Effectiveness of the Temporary Splinting after Carpal Tunnel Release

Authors: A. Fibír 1;  R. Čáp 2,3;  J. Vaněk 4
Authors‘ workplace: Oddělení plastické a estetické chirurgie, První privátní chirurgické centrum, s. r. o., SANUS, Hradec Králové 1;  Katedra válečné chirurgie, Fakulta vojenského zdravotnictví UO, Hradec Králové 2;  Oddělení plastické chirurgie a léčby popálenin, Chirurgická klinika LF UK a FN Hradec Králové 3;  Katedra informatiky a kvantitativních metod, Fakulta informatiky a managementu UHK 4
Published in: Cesk Slov Neurol N 2014; 77/110(6): 691-697
Category: Original Paper


Correct post-operative care is an important part of recovery after carpal tunnel decompression. The aim of this prospective randomized study was to determine whether postoperative temporary splinting has a clinically significant effect, or whether it is unnecessary. The results of published data do not give clear, demonstrable and unambiguous recommendations.

Material and methods:
A total of 72 patients with clinically and electrodiagnostically established diagnosis of carpal tunnel syndrome were randomized into two groups. The first group included patients with a dorsal splint, fixing the wrist in a neutral position for two weeks after surgery, whereas the second group included patients, in whom the splint was not used after surgery. Distal motor latency, grip strength and degree of subjective symptoms were assessed before and after surgery using specific questionnaires, namely the DASH questionnaire (Disabilities of Arm, Shoulder and Hand) and the Boston questionnaire (Boston Carpal Tunnel Questionnaire).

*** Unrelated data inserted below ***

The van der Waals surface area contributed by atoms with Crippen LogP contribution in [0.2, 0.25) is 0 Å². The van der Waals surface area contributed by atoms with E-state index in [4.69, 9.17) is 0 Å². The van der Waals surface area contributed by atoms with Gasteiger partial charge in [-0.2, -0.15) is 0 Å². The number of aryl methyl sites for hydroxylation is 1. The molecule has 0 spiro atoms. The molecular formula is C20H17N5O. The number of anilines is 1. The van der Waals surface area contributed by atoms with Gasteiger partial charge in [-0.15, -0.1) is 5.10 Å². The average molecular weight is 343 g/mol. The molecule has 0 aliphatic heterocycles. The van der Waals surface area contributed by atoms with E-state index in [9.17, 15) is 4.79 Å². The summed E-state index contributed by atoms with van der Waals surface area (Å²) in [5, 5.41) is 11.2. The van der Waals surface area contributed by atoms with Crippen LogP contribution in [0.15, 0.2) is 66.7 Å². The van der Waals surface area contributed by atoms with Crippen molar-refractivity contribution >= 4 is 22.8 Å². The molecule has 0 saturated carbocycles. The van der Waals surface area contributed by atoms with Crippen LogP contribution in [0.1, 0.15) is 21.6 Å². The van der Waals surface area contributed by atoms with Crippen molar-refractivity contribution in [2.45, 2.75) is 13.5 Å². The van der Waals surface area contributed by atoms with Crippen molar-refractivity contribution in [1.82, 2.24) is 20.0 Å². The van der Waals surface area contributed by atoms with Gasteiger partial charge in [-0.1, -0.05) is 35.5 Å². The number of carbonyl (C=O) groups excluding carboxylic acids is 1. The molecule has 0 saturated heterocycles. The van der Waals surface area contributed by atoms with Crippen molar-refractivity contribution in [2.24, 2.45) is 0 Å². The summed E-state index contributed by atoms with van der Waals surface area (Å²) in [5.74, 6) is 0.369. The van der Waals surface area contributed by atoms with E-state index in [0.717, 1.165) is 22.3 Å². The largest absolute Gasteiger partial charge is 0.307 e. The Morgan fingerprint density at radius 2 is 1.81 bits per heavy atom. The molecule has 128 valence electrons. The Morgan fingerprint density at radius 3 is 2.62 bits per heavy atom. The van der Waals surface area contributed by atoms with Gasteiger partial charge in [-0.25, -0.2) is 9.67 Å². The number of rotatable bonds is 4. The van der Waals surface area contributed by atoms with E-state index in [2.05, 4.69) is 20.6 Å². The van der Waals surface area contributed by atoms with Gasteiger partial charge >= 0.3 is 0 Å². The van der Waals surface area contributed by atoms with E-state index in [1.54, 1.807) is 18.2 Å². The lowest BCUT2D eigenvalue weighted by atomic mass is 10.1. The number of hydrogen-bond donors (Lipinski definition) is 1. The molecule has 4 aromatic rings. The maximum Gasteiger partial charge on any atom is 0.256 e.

After surgery, there was a reduction of distal motor latency and a moderate reduction of grip strength, but there were no statistically significant differences (p > 0.05) between the two groups. After surgery, the anticipated improvement of subjective symptoms was achieved, objectified by questionnaire coefficients. However, there was no statistically significant difference (p > 0.05) between the two groups either.

According to our findings, temporary splinting after open carpal tunnel decompression does not improve the results of surgical treatment compared to the non-splinted group. Using the splint in this indication seems to be redundant from the medical and economic point of view. On the other hand, temporary splinting after surgery does not cause worsening of the results of surgical treatment.

Key words:
carpal tunnel syndrome – surgical decompression – immobilisation – splints – postoperative care – electromyography

The authors declare they have no potential conflicts of interest concerning drugs, products, or services used in the study.

The Editorial Board declares that the manuscript met the ICMJE “uniform requirements” for biomedical papers.


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